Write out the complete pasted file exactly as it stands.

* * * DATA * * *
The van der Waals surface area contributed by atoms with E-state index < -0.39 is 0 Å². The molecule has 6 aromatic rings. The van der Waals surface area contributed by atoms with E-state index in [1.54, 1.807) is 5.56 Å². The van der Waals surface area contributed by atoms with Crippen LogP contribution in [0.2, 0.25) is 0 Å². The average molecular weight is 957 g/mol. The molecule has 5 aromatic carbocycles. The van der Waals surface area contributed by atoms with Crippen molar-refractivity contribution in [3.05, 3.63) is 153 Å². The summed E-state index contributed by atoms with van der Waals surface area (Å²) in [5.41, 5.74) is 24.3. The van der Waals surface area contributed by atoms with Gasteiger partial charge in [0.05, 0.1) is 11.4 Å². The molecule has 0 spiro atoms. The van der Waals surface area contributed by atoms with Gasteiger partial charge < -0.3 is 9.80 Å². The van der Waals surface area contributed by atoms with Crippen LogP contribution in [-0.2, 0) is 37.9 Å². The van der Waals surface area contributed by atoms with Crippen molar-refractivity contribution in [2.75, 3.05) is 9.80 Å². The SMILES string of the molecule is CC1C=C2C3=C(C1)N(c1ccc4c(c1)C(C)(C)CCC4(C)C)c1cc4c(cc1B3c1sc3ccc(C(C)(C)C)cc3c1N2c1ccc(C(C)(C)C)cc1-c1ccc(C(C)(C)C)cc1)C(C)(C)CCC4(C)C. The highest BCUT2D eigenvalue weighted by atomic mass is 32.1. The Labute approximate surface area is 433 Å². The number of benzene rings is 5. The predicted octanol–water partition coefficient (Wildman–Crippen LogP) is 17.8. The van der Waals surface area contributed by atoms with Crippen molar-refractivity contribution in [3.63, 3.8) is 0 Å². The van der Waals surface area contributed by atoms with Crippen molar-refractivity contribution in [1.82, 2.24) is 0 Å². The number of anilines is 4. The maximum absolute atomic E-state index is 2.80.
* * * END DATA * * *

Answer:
The van der Waals surface area contributed by atoms with E-state index < -0.39 is 0 Å². The molecule has 6 aromatic rings. The van der Waals surface area contributed by atoms with E-state index in [1.54, 1.807) is 5.56 Å². The van der Waals surface area contributed by atoms with Crippen LogP contribution in [0.2, 0.25) is 0 Å². The average molecular weight is 957 g/mol. The molecule has 5 aromatic carbocycles. The van der Waals surface area contributed by atoms with Crippen molar-refractivity contribution in [3.05, 3.63) is 153 Å². The summed E-state index contributed by atoms with van der Waals surface area (Å²) in [5.41, 5.74) is 24.3. The van der Waals surface area contributed by atoms with Gasteiger partial charge in [0.05, 0.1) is 11.4 Å². The molecule has 0 spiro atoms. The van der Waals surface area contributed by atoms with Gasteiger partial charge < -0.3 is 9.80 Å². The van der Waals surface area contributed by atoms with Crippen LogP contribution in [-0.2, 0) is 37.9 Å². The van der Waals surface area contributed by atoms with Crippen molar-refractivity contribution in [2.75, 3.05) is 9.80 Å². The SMILES string of the molecule is CC1C=C2C3=C(C1)N(c1ccc4c(c1)C(C)(C)CCC4(C)C)c1cc4c(cc1B3c1sc3ccc(C(C)(C)C)cc3c1N2c1ccc(C(C)(C)C)cc1-c1ccc(C(C)(C)C)cc1)C(C)(C)CCC4(C)C. The highest BCUT2D eigenvalue weighted by atomic mass is 32.1. The Labute approximate surface area is 433 Å². The number of benzene rings is 5. The predicted octanol–water partition coefficient (Wildman–Crippen LogP) is 17.8. The van der Waals surface area contributed by atoms with Crippen molar-refractivity contribution in [3.63, 3.8) is 0 Å². The van der Waals surface area contributed by atoms with Crippen molar-refractivity contribution in [1.82, 2.24) is 0 Å². The number of anilines is 4. The maximum absolute atomic E-state index is 2.80.